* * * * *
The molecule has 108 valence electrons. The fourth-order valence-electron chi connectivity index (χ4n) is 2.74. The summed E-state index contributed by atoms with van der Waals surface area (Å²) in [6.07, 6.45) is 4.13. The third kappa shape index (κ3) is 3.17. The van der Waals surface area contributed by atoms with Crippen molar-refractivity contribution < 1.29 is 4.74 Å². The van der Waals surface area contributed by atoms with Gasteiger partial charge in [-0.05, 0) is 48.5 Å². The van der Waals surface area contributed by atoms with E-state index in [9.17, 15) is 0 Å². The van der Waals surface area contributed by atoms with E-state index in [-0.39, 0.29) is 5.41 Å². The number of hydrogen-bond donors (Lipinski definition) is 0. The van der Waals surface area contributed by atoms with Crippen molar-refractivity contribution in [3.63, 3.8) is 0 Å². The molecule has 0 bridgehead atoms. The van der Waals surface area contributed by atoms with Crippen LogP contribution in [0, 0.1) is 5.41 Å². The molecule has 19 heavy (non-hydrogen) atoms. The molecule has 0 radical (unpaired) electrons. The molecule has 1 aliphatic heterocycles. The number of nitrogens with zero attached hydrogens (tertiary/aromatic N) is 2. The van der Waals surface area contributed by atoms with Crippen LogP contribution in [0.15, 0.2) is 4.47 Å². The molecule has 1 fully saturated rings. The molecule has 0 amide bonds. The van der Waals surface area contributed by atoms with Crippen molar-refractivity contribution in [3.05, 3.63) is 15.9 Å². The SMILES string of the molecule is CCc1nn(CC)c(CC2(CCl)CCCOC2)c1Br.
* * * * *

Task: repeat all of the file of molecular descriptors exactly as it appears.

The molecule has 108 valence electrons. The fourth-order valence-electron chi connectivity index (χ4n) is 2.74. The summed E-state index contributed by atoms with van der Waals surface area (Å²) in [6.07, 6.45) is 4.13. The third kappa shape index (κ3) is 3.17. The van der Waals surface area contributed by atoms with Crippen molar-refractivity contribution < 1.29 is 4.74 Å². The van der Waals surface area contributed by atoms with Gasteiger partial charge in [-0.05, 0) is 48.5 Å². The van der Waals surface area contributed by atoms with E-state index in [9.17, 15) is 0 Å². The van der Waals surface area contributed by atoms with E-state index in [-0.39, 0.29) is 5.41 Å². The number of hydrogen-bond donors (Lipinski definition) is 0. The van der Waals surface area contributed by atoms with Crippen molar-refractivity contribution in [3.63, 3.8) is 0 Å². The molecule has 0 bridgehead atoms. The van der Waals surface area contributed by atoms with Crippen LogP contribution in [0, 0.1) is 5.41 Å². The molecule has 19 heavy (non-hydrogen) atoms. The molecule has 0 radical (unpaired) electrons. The molecule has 1 aliphatic heterocycles. The number of nitrogens with zero attached hydrogens (tertiary/aromatic N) is 2. The van der Waals surface area contributed by atoms with Crippen LogP contribution in [0.15, 0.2) is 4.47 Å². The molecule has 1 fully saturated rings. The molecule has 0 amide bonds. The van der Waals surface area contributed by atoms with Crippen molar-refractivity contribution in [3.05, 3.63) is 15.9 Å². The SMILES string of the molecule is CCc1nn(CC)c(CC2(CCl)CCCOC2)c1Br.